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Dirty Pretty Things (2003)

R · 107 minutes

Directed by Stephen Frears
Written by Steve Knight

 · Chiwetel Ejiofor
 · Audrey Tautou
 · Sergi Lopez

Review by Thom Stricklin

I'll be honest.  This Friday, when Dirty Pretty Things opened at the local theatre, there was only one reason I sat waiting for it: Audrey Tautou.  Yes, the French actress famous for her starring role in Amélie.  She compelled me to see this film, because, for the first time, I would see her as someone other than the wide-eyed angel of Montmartre.  More than that...  I would see her speak English! (The aspiring filmmaker in me swoons at the thought of getting her to cameo in a future film.) That's why I saw Dirty Pretty Things Friday.

On Saturday, I saw it again, for a different reason.  Saturday, I was confident I'd seen a pretty damn good film the night before, and I wanted to make sure.




Dirty Pretty Things is the brainchild of director Stephen Frears (High Fidelity) and freshman screenwriter Steve Knight (Co-creator of "Who Wants to be a Millionaire?", of all things).  But this film is nothing like your typical John Cusack or Jack Black comedy, and you won't find any cheesy Regis Philbin one-liners.  Instead, you'll find a compelling tale of two immigrants, a Nigerian exile named Okwe (Chiwetel Ejiofor) and a dreamy-eyed Turkish girl named Senay (Audrey Tautou).  Okwe rents space in Senay's apartment, which is against her terms of asylum, and both work at The Baltic, a seedy hotel run by immigrants from top to bottom.  At the top: Señor Juan, a sneaky spaniard who uses his employees' illigal immigrant status to his full advantage.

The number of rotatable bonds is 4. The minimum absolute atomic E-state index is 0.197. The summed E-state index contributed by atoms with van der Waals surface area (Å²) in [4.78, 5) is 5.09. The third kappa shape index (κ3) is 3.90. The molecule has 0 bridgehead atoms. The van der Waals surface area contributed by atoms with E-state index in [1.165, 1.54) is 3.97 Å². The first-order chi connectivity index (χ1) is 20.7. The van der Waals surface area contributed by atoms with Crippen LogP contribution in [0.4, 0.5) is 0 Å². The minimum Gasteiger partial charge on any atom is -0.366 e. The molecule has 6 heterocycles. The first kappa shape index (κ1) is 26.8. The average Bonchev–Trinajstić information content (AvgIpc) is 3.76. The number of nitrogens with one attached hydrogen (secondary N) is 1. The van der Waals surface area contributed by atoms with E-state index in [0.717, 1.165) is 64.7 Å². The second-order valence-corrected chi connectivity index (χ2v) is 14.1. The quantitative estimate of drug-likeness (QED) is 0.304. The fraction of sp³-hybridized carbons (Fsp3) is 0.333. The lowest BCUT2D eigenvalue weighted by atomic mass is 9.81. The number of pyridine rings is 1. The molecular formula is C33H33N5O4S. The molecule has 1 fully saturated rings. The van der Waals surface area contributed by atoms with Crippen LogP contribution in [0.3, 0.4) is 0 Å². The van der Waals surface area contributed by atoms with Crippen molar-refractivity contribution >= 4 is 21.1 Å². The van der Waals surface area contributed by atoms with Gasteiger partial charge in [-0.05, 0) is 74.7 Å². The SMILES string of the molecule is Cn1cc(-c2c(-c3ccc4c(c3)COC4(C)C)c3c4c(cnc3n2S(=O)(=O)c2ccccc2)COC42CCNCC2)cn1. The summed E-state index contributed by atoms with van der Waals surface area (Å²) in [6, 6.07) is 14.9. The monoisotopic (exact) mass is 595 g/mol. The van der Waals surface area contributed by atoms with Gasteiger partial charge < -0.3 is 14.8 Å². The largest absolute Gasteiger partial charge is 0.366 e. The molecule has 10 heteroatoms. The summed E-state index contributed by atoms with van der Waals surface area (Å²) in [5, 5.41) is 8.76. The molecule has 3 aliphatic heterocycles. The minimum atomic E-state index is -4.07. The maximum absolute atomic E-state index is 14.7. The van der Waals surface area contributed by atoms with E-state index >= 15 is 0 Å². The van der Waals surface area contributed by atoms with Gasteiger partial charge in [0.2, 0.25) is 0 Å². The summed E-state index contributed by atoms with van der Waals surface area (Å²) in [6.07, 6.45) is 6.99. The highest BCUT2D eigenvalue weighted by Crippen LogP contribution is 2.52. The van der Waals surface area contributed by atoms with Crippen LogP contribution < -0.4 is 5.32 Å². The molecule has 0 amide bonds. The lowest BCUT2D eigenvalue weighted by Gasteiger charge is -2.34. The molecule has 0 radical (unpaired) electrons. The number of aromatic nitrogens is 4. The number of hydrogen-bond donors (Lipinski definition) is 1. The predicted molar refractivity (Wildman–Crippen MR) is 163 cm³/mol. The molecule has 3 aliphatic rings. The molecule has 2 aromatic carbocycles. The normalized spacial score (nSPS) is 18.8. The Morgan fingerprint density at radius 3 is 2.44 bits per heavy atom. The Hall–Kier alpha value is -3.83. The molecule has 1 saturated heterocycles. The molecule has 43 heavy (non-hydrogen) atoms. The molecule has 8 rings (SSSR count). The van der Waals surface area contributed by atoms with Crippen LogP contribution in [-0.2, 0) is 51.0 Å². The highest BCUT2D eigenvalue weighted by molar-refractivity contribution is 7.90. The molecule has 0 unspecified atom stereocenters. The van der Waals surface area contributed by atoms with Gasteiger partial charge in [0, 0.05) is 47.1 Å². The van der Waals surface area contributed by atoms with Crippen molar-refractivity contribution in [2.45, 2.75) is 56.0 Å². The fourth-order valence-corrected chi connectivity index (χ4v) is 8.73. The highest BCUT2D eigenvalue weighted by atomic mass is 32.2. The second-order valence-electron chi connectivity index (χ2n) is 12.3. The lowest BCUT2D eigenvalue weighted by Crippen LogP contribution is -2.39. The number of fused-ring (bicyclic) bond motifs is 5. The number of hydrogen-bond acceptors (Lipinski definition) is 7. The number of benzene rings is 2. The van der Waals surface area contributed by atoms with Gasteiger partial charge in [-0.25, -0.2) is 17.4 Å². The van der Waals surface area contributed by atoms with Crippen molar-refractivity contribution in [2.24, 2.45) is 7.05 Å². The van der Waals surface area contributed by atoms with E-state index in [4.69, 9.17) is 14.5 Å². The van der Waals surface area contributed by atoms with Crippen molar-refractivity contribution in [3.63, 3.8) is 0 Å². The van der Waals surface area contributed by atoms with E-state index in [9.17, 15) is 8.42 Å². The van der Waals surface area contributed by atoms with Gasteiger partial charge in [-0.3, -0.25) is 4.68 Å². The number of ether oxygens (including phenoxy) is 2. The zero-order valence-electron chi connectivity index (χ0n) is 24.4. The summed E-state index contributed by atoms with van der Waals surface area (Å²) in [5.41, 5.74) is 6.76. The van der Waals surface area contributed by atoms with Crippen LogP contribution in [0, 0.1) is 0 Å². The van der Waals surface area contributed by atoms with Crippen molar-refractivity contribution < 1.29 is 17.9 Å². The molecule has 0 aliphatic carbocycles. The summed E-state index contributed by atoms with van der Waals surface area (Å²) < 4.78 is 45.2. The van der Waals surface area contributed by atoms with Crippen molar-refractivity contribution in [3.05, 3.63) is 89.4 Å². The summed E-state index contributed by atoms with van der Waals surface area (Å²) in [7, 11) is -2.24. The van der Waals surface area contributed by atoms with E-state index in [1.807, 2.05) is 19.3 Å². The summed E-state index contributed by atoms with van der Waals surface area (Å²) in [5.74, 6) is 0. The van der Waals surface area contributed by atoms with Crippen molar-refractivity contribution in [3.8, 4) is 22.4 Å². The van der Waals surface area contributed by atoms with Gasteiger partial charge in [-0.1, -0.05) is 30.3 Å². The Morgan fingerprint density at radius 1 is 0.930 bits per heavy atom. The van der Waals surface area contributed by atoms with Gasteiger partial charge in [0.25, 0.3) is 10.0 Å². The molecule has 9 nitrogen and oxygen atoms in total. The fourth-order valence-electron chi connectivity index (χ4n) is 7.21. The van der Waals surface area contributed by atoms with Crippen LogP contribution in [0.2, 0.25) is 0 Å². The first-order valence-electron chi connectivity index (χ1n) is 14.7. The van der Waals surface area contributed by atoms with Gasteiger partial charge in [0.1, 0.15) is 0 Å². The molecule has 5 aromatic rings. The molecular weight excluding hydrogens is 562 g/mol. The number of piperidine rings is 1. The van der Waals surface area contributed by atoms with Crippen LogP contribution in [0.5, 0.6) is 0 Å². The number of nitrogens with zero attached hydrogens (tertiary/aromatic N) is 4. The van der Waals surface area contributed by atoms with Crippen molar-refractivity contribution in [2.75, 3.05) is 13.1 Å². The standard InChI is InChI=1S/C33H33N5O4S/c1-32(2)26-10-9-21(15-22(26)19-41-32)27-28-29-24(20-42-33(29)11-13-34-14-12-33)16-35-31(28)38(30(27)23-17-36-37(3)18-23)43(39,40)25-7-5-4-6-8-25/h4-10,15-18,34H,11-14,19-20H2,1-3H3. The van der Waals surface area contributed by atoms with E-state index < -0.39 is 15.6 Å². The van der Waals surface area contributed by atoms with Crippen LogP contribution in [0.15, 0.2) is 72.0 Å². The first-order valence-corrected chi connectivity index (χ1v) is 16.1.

As Okwe begins to uncover some of his boss's misdeeds, Frears presents us with a fresh & intriguing thriller, though perhaps it moves at a slower pace than Clancy-savvy American audiences are familiar with.  The truth of Juan's conspiracy is quite extreme--in fact, it might almost be unbelievable, except by that time, something else has happened.

By then, Frears has brought the audience quite close to Okwe and Senay.  We feel how real and extreme, how sad and damning their existences seem to be, so how could Juan's schemes be any less real?

As the end approaches, it's once again easy to guess what American audiences might expect: either a wholly tragic ending courtesy of Shakespeare or Darren Arronofsky; or the miraculously cheery Sandra Bullock happy ending, lined with rose petals.  Nope; try none of the above.  Frears and Knight surprise us once again with an ending that is both happy and sad and heartbreakingly believable.  (And I spoil nothing, as you will never guess it!)